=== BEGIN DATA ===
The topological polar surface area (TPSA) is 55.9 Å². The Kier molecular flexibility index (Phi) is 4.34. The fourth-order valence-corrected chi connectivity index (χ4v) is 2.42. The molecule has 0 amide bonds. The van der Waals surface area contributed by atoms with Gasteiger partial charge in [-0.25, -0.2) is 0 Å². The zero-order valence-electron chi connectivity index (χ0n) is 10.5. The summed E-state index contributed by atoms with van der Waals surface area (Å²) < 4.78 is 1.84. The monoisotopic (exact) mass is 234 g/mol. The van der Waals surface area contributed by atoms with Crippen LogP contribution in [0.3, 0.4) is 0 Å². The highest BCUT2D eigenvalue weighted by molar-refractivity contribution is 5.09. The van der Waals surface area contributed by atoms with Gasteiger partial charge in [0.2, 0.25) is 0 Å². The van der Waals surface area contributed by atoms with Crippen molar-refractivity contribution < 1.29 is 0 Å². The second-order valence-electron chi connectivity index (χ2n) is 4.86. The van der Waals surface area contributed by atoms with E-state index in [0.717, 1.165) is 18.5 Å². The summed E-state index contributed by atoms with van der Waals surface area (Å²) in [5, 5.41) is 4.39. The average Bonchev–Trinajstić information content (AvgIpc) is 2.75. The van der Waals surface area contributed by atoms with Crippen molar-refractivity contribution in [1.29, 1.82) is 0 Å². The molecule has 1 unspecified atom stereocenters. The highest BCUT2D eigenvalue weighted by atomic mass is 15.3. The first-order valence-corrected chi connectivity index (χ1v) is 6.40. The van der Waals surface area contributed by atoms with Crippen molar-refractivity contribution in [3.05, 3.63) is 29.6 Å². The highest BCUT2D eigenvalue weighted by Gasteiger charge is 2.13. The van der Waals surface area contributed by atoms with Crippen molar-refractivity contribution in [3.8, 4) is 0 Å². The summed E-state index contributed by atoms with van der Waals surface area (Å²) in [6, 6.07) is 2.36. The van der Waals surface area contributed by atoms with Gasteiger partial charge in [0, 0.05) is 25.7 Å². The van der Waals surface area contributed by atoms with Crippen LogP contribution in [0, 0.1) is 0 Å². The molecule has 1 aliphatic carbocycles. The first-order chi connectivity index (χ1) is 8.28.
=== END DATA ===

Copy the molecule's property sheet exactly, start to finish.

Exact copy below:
The topological polar surface area (TPSA) is 55.9 Å². The Kier molecular flexibility index (Phi) is 4.34. The fourth-order valence-corrected chi connectivity index (χ4v) is 2.42. The molecule has 0 amide bonds. The van der Waals surface area contributed by atoms with Gasteiger partial charge in [-0.25, -0.2) is 0 Å². The zero-order valence-electron chi connectivity index (χ0n) is 10.5. The summed E-state index contributed by atoms with van der Waals surface area (Å²) < 4.78 is 1.84. The monoisotopic (exact) mass is 234 g/mol. The van der Waals surface area contributed by atoms with Crippen LogP contribution in [0.3, 0.4) is 0 Å². The highest BCUT2D eigenvalue weighted by molar-refractivity contribution is 5.09. The van der Waals surface area contributed by atoms with Gasteiger partial charge in [0.2, 0.25) is 0 Å². The van der Waals surface area contributed by atoms with Crippen molar-refractivity contribution < 1.29 is 0 Å². The second-order valence-electron chi connectivity index (χ2n) is 4.86. The van der Waals surface area contributed by atoms with E-state index in [0.717, 1.165) is 18.5 Å². The summed E-state index contributed by atoms with van der Waals surface area (Å²) in [5, 5.41) is 4.39. The average Bonchev–Trinajstić information content (AvgIpc) is 2.75. The van der Waals surface area contributed by atoms with Crippen molar-refractivity contribution in [1.29, 1.82) is 0 Å². The molecule has 1 unspecified atom stereocenters. The highest BCUT2D eigenvalue weighted by atomic mass is 15.3. The first-order valence-corrected chi connectivity index (χ1v) is 6.40. The van der Waals surface area contributed by atoms with Crippen molar-refractivity contribution in [3.05, 3.63) is 29.6 Å². The highest BCUT2D eigenvalue weighted by Gasteiger charge is 2.13. The van der Waals surface area contributed by atoms with Crippen molar-refractivity contribution in [3.8, 4) is 0 Å². The summed E-state index contributed by atoms with van der Waals surface area (Å²) in [6, 6.07) is 2.36. The van der Waals surface area contributed by atoms with Gasteiger partial charge in [0, 0.05) is 25.7 Å². The van der Waals surface area contributed by atoms with Crippen LogP contribution in [0, 0.1) is 0 Å². The molecule has 1 aliphatic carbocycles. The first-order chi connectivity index (χ1) is 8.28.